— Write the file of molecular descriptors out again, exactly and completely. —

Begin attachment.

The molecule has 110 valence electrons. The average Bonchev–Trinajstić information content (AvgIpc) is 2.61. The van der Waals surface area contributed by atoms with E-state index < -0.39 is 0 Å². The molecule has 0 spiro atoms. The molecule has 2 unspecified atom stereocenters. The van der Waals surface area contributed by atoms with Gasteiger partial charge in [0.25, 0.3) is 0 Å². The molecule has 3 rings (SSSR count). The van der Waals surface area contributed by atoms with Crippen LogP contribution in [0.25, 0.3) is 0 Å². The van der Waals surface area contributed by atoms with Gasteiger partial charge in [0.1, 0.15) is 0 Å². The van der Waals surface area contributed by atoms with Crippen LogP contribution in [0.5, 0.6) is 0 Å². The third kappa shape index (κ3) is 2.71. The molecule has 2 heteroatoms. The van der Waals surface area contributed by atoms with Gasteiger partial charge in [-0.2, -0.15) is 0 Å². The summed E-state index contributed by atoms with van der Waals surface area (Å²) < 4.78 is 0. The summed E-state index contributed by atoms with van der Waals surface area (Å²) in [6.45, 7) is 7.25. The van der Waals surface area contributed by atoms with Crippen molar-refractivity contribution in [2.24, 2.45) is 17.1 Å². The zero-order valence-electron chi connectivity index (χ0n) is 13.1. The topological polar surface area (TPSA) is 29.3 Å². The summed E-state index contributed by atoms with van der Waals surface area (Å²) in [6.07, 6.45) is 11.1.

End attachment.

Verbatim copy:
The molecule has 110 valence electrons. The average Bonchev–Trinajstić information content (AvgIpc) is 2.61. The van der Waals surface area contributed by atoms with E-state index < -0.39 is 0 Å². The molecule has 0 spiro atoms. The molecule has 2 unspecified atom stereocenters. The van der Waals surface area contributed by atoms with Gasteiger partial charge in [0.25, 0.3) is 0 Å². The molecule has 3 rings (SSSR count). The van der Waals surface area contributed by atoms with Crippen LogP contribution in [0.25, 0.3) is 0 Å². The van der Waals surface area contributed by atoms with Gasteiger partial charge in [0.1, 0.15) is 0 Å². The van der Waals surface area contributed by atoms with Crippen LogP contribution in [0.5, 0.6) is 0 Å². The third kappa shape index (κ3) is 2.71. The molecule has 2 heteroatoms. The van der Waals surface area contributed by atoms with Gasteiger partial charge in [-0.2, -0.15) is 0 Å². The summed E-state index contributed by atoms with van der Waals surface area (Å²) < 4.78 is 0. The summed E-state index contributed by atoms with van der Waals surface area (Å²) in [6.45, 7) is 7.25. The van der Waals surface area contributed by atoms with Crippen molar-refractivity contribution in [2.24, 2.45) is 17.1 Å². The zero-order valence-electron chi connectivity index (χ0n) is 13.1. The topological polar surface area (TPSA) is 29.3 Å². The summed E-state index contributed by atoms with van der Waals surface area (Å²) in [6.07, 6.45) is 11.1.